Dominance of the CD4+ T helper cell response during acute resolving hepatitis a virus infection

Yan Zhou, Benoît Callendret, Dan Xu, Kathleen M. Brasky, Zongdi Feng, Lucinda L. Hensley, Jeremie Guedj, Alan S. Perelson, Stanley M. Lemon, Robert E. Lanford, Christopher M. Walker

Research output: Contribution to journalArticlepeer-review

67 Scopus citations


Hepatitis A virus (HAV) infection typically resolves within 4-7 wk but symptomatic relapse occurs in up to 20% of cases. Immune mechanisms that terminate acute HAV infection, and prevent a relapse of virus replication and liver disease, are unknown. Here, patterns of T cell immunity, virus replication, and hepatocellular injury were studied in two HAV-infected chim- panzees. HAV-specific CD8+ T cells were either not detected in the blood or failed to display effector function until after viremia and hepatitis began to subside. The function of CD8+ T cells improved slowly as the cells acquired a memory phenotype but was largely restricted to production of IFN-γ In contrast, CD4+ T cells produced multiple cytokines when viremia first declined. Moreover, only CD4+ T cells responded during a transient resurgence of fecal HAV shedding. This helper response then contracted slowly over several months as HAV genomes were eliminated from liver. The findings indicate a dominant role for CD4+ T cells in the termination of HAV infection and, possibly, surveillance of an intrahepatic reservoir of HAV genomes that decays slowly. Rapid contraction or failure to sustain such a CD4+ T cell response after resolution of symptoms could increase the risk of relapsing hepatitis A.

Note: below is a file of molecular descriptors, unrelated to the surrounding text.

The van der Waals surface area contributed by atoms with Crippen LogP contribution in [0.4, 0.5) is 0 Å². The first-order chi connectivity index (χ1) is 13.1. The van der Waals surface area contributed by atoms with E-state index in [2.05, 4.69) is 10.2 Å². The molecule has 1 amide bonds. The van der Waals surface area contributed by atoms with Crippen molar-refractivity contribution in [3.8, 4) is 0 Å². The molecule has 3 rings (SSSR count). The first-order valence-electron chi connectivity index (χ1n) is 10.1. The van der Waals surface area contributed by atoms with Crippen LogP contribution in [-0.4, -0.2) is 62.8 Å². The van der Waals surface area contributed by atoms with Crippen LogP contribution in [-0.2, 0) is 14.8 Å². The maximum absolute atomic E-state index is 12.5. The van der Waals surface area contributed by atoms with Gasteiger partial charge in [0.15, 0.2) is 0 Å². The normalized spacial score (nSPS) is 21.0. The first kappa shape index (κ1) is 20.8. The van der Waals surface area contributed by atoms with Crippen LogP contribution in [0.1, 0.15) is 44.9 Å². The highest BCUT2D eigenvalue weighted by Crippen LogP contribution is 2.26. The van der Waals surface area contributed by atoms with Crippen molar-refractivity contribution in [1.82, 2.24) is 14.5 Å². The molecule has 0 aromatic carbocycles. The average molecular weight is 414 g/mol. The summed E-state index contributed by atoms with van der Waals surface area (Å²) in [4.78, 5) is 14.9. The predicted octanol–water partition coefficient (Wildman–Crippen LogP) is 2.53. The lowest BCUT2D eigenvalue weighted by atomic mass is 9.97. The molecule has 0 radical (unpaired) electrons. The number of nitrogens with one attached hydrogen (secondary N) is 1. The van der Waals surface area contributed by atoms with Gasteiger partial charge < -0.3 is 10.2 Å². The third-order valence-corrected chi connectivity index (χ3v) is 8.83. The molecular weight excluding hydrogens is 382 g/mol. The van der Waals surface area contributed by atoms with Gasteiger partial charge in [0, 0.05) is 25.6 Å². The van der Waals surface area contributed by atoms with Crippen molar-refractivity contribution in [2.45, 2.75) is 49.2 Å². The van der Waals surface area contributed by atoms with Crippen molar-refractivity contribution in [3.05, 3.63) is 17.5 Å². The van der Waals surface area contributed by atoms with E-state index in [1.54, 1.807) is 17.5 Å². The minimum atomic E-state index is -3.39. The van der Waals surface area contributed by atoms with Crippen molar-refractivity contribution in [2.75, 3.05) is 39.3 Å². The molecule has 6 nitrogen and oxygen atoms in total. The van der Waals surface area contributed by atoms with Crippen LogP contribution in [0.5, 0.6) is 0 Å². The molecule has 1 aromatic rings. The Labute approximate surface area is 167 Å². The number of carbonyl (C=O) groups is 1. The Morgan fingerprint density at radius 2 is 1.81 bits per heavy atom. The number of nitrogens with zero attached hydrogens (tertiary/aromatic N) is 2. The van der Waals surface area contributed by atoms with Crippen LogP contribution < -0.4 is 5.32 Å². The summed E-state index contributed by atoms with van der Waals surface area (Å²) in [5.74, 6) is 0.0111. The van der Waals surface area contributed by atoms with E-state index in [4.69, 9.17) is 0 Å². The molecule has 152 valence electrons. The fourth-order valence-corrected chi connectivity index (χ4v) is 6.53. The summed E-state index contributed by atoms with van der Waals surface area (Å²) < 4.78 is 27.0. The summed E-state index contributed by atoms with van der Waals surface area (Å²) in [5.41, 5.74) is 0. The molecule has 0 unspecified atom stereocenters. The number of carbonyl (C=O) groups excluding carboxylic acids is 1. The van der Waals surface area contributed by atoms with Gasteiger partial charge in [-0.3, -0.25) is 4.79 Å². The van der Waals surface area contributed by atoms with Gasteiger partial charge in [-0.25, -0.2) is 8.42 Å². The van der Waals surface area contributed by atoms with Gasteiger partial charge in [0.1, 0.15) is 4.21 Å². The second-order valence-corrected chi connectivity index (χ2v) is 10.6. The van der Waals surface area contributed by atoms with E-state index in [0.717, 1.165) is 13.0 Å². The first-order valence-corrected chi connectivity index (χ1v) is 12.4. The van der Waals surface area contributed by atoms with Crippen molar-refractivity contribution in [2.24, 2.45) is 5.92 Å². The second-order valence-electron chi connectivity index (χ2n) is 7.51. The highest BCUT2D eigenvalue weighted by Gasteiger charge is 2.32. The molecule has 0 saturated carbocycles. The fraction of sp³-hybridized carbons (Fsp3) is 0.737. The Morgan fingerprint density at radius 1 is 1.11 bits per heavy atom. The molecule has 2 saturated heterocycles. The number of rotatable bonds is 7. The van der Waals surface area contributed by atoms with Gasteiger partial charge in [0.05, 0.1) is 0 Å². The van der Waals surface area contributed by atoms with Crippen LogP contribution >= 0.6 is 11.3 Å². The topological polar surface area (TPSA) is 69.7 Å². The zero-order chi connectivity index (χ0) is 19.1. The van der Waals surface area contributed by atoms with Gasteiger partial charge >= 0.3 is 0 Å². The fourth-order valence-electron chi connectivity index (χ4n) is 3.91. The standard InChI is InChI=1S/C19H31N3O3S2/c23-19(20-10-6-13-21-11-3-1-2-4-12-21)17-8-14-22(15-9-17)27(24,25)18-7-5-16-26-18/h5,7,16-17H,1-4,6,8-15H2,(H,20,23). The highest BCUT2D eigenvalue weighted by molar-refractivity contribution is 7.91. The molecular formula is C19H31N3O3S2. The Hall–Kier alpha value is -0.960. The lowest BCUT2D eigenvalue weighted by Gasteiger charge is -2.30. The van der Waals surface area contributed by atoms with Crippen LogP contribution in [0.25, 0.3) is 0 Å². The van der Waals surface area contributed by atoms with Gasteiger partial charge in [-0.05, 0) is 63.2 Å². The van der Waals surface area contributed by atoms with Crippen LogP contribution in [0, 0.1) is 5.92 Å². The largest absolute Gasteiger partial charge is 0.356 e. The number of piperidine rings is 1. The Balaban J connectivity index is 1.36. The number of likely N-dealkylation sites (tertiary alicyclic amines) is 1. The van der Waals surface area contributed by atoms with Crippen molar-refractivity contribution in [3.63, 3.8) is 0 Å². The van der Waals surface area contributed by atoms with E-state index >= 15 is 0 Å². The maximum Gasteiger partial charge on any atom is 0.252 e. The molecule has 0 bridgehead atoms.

Original languageEnglish (US)
Pages (from-to)1481-1492
Number of pages12
JournalJournal of Experimental Medicine
Issue number8
StatePublished - Jul 2012
Externally publishedYes

ASJC Scopus subject areas

  • Immunology and Allergy
  • Immunology


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